Growing up Tlingit in Ketchikan and Saxman, Alaska, I related to what the Elders were saying the other day about the importance of food as a means of acknowledging others. Food enhances the spirit as well as nourishes the body. Whether it be gumboots, abalone, black cod, berries, or seaweed, the gathering, preparing, and presenting of food is a meaningful experience, because, within the context of a potlatch, it is where traditions and wisdom are transmitted to the younger generation. Everyone is attentive during and following meals as Elders speak. Moreover, we must be thoughtful to respect the animal and plant life that nourishes Alaska Native culture, in which every being and living object of the sea and forest is acknowledge as possessing a spirit. We honor the intelligence of those who proclaimed the trees as “the lungs of the earth” from time immemorial. We are conscientious of our words, recognizing that they have the power to affect Nature. I loved the story told of the hunter who told the bear, “Go the other way. We are hunting for our food, too.”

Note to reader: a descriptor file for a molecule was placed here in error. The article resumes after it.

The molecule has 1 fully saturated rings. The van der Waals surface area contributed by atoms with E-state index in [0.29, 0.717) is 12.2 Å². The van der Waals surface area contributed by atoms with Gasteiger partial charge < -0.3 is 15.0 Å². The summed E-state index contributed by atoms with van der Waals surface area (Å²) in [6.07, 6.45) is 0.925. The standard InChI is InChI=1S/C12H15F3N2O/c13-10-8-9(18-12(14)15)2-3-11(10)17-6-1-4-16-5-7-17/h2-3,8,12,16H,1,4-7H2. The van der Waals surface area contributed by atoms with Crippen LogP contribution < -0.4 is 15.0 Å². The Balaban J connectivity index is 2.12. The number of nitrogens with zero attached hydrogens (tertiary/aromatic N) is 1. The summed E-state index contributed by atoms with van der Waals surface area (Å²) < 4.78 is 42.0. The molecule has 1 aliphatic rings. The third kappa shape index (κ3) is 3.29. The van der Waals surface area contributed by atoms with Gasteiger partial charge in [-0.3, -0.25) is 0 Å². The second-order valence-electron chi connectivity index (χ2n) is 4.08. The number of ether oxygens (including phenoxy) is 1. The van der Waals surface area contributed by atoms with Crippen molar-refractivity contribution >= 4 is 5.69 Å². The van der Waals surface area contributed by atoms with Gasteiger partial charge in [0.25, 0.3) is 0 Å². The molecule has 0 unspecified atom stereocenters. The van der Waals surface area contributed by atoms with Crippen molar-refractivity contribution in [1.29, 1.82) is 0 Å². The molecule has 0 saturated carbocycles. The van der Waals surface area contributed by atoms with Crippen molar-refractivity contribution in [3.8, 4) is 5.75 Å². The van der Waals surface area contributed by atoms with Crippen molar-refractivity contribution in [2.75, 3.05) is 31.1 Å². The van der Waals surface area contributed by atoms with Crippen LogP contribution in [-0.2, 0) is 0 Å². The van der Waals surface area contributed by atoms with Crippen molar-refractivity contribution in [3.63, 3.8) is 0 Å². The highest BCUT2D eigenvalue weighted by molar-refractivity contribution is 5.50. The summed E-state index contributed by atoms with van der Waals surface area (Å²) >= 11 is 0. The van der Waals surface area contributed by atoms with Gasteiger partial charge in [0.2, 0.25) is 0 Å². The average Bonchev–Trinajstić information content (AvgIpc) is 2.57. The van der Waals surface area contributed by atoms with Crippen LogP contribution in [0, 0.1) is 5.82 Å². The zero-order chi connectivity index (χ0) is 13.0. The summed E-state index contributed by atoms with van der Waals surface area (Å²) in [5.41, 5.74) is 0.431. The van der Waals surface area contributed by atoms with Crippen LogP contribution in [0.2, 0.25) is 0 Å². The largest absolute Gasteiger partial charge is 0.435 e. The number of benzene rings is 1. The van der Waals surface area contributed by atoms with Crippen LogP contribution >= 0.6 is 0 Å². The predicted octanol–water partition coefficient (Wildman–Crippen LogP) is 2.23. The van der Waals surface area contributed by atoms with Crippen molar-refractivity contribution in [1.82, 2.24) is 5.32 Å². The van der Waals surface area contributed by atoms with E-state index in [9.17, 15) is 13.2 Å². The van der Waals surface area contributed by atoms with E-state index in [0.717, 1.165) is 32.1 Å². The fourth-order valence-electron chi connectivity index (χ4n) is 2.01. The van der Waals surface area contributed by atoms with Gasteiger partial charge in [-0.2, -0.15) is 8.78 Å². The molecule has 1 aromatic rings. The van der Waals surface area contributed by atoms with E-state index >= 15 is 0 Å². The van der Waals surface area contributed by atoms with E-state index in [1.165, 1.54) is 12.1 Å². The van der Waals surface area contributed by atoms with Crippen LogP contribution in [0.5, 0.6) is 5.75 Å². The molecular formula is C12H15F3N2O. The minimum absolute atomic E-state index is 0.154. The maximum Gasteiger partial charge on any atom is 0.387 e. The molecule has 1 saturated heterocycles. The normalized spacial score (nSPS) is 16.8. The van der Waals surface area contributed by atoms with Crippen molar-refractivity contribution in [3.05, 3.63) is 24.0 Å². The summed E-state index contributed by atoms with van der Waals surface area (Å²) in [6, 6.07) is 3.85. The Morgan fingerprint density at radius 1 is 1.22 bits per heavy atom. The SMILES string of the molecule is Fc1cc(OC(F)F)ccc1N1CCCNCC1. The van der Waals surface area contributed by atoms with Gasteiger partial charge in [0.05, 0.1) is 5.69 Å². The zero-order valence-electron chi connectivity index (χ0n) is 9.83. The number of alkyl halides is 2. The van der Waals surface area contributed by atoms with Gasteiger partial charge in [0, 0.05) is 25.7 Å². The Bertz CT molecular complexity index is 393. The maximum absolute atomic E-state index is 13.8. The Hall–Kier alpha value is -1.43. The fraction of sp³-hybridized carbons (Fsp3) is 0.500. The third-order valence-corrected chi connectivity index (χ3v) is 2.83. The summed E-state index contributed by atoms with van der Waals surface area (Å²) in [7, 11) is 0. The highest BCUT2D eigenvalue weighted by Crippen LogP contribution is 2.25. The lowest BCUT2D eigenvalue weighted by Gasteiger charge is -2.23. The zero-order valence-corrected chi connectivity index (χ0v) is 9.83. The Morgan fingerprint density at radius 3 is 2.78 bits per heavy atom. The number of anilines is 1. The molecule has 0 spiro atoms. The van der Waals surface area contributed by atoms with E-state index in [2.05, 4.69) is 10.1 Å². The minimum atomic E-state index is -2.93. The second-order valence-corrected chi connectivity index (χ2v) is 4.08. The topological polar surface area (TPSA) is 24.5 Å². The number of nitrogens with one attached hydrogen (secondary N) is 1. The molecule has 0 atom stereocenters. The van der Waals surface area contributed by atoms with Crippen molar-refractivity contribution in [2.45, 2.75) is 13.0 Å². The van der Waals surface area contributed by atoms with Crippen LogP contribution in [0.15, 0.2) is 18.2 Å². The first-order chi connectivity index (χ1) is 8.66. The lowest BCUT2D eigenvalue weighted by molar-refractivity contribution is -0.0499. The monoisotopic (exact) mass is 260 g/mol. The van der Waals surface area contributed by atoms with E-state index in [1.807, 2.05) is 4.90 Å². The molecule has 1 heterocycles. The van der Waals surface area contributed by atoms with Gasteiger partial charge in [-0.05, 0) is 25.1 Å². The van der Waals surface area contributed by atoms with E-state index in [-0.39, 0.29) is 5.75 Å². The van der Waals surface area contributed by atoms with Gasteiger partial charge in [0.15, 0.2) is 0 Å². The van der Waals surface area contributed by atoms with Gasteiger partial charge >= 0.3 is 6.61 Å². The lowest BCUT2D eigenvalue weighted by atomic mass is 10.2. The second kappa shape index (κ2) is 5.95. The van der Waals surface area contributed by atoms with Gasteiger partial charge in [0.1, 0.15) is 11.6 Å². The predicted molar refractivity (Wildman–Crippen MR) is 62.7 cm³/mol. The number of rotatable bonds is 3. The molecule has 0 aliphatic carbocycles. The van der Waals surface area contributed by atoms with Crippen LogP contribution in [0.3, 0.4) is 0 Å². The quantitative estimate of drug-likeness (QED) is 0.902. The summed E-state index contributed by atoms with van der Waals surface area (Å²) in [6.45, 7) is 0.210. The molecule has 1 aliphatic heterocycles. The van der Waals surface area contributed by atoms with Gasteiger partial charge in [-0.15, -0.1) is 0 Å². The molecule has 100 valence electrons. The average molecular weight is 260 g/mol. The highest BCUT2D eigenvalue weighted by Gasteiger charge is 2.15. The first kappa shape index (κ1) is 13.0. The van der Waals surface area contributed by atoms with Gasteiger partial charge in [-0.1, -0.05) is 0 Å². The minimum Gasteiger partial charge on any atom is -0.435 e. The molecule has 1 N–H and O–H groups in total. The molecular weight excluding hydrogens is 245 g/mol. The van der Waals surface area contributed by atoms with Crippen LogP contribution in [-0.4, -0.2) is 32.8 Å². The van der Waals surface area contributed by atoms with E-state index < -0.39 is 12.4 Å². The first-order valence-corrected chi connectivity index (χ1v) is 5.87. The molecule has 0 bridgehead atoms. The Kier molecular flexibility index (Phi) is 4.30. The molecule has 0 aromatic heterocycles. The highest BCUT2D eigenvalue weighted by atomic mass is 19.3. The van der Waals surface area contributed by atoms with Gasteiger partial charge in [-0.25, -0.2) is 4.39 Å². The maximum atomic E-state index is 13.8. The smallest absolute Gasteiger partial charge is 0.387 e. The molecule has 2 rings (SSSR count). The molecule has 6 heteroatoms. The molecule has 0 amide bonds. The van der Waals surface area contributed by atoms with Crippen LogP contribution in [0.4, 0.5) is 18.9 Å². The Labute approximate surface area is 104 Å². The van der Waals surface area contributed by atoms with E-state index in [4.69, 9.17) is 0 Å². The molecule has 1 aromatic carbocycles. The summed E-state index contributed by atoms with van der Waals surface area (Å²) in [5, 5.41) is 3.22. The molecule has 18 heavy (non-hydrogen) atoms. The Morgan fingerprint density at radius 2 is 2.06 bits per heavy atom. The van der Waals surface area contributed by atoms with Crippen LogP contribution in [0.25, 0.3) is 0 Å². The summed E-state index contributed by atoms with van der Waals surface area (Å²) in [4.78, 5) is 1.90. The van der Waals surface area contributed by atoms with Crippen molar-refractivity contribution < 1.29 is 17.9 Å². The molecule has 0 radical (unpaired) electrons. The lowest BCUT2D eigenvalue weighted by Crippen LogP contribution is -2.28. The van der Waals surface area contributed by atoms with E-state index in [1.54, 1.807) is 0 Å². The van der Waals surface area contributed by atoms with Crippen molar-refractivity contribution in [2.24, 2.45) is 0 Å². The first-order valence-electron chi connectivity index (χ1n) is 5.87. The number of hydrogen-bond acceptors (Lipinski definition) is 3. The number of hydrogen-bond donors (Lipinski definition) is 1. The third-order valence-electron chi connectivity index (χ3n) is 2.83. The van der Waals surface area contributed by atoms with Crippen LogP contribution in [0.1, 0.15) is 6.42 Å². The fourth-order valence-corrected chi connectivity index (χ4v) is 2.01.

We must choose wisely how and where we harvest our resources, being thankful, saying prayers of thanks to our Creator, for the abundance we receive. Everything requires respect, otherwise there are consequences. These are valuable lessons that we all must learn, not just school age children. As one elder put it, there is always room for learning. Traditionally, clans honored each other by the offering of food, and we can similarly honor each other by sharing out of our abundance.